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Give Your Business Logic a Framework with Drools
Pages: 1, 2, 3, 4, 5, 6, 7

Rule Engines in Java

JSR 94, the javax.rules API, sets a common standard for interacting with rule engines, much as JDBC allows us to interact with varying databases. What JSR-94 does not specify is how the actual rules are written, leaving plenty of choice among the most widely used Java rule engines:

  • Jess is perhaps the most mature Java rule engine, with good tool support (including Eclipse plugins) and documentation. However it is a commercial product, and it writes its rules in a Prolog-style notation, which can be intimidating for many Java programmers.
  • Jena is an open source framework, originally from HP. While it has a rules engine, and is especially strong for those interested in the Semantic Web, it is not fully JSR-94-compliant.
  • Drools is a JSR-94-complaint rules engine, and is fully open source under an "Apache-style" license. Not only does it express rules in familiar Java and XML syntax, it has a strong user and developer community. For the examples in this article, we'll be using Drools, as it has the easiest to use Java-like syntax and it has the most open license.

Starting a Java Application using Drools

Imagine this scenario: minutes after reading this article, your boss asks your to prototype a stock trading application. As the business users still haven't fully defined the business logic, you think it a good idea to implement it using a rules engine. The final system will be accessible over an intranet and will need to communicate with back-end database and messaging systems. To get started, download the Drools framework (with dependencies). Create a new project in your favorite IDE and make sure all of the .jars are referenced in it, as per Figure 1. This screenshot is Eclipse-based, but the setup will be similar for other IDEs.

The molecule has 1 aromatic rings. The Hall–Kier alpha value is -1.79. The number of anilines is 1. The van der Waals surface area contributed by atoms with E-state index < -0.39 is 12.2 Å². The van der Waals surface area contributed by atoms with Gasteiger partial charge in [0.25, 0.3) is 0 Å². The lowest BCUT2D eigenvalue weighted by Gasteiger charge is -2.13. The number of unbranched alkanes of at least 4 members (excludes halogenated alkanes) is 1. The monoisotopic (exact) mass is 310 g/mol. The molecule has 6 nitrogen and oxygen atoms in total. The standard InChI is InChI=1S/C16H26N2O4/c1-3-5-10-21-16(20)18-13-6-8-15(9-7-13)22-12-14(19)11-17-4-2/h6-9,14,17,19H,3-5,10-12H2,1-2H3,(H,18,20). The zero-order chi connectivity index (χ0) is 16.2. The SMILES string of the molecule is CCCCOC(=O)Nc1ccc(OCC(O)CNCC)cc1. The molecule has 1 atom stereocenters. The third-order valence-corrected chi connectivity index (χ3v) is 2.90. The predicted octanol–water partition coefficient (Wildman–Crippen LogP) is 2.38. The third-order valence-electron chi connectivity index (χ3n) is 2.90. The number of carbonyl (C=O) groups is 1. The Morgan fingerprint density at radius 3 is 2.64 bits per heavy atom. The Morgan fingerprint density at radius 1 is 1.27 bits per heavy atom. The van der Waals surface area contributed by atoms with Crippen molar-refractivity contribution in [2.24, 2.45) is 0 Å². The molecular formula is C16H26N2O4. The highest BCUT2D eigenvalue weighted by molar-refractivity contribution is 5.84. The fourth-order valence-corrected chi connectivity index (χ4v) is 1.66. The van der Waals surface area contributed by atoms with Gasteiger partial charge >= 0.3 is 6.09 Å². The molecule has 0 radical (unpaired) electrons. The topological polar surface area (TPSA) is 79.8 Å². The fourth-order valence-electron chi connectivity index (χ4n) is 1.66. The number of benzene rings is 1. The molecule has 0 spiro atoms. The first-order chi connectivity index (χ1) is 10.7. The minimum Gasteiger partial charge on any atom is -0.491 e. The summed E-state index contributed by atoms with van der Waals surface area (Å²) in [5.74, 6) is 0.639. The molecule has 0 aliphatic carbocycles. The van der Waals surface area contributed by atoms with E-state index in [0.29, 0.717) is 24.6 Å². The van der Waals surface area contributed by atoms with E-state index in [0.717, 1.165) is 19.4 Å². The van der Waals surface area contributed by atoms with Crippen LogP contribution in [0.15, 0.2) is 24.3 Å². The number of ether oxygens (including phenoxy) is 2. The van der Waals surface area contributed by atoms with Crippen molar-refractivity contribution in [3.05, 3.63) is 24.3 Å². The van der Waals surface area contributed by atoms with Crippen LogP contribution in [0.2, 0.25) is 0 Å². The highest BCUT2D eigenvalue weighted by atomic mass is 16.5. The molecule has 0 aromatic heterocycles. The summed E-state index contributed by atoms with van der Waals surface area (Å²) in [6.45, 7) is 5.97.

Libraries needed to Run Drools
Figure 1. Libraries needed to run Drools

Due to the huge potential losses if our stock trading system went amok, it's vital that we have some sort of simulator to put our system through its paces. Such a simulator also gives you confidence that the decisions made by the system are those that are intended, even after rule changes are made. We'll borrow some tools from the Agile toolbox and use JUnit as a framework for our simulations.

The first code we write is the JUnit Test/simulator, as per the following listing. Even if we can't test every combination of values likely to be input into our application, some tests are better than none at all. In this example, all of our files and classes (including unit tests) are in one folder/package, but in reality, you would implement a proper package and folder structure. We'd also use Log4j instead of the System.out calls in the sample code.

import junit.framework.TestCase;
 * JUnit test for the business rules in the 
 * application.
 * This also acts a 'simulator' for the business 
 * rules - allowing us to specify the inputs,
 * examine the outputs and see if they match our 
 * expectations before letting the code loose in  
 * the real world.
public class BusinessRuleTest extends TestCase {
  * Tests the purchase of a stock
  public void testStockBuy() throws Exception{
    //Create a Stock with simulated values
    StockOffer testOffer = new StockOffer();
    //Run the rules on it
    //Is it what we expected?

Pages: 1, 2, 3, 4, 5, 6, 7

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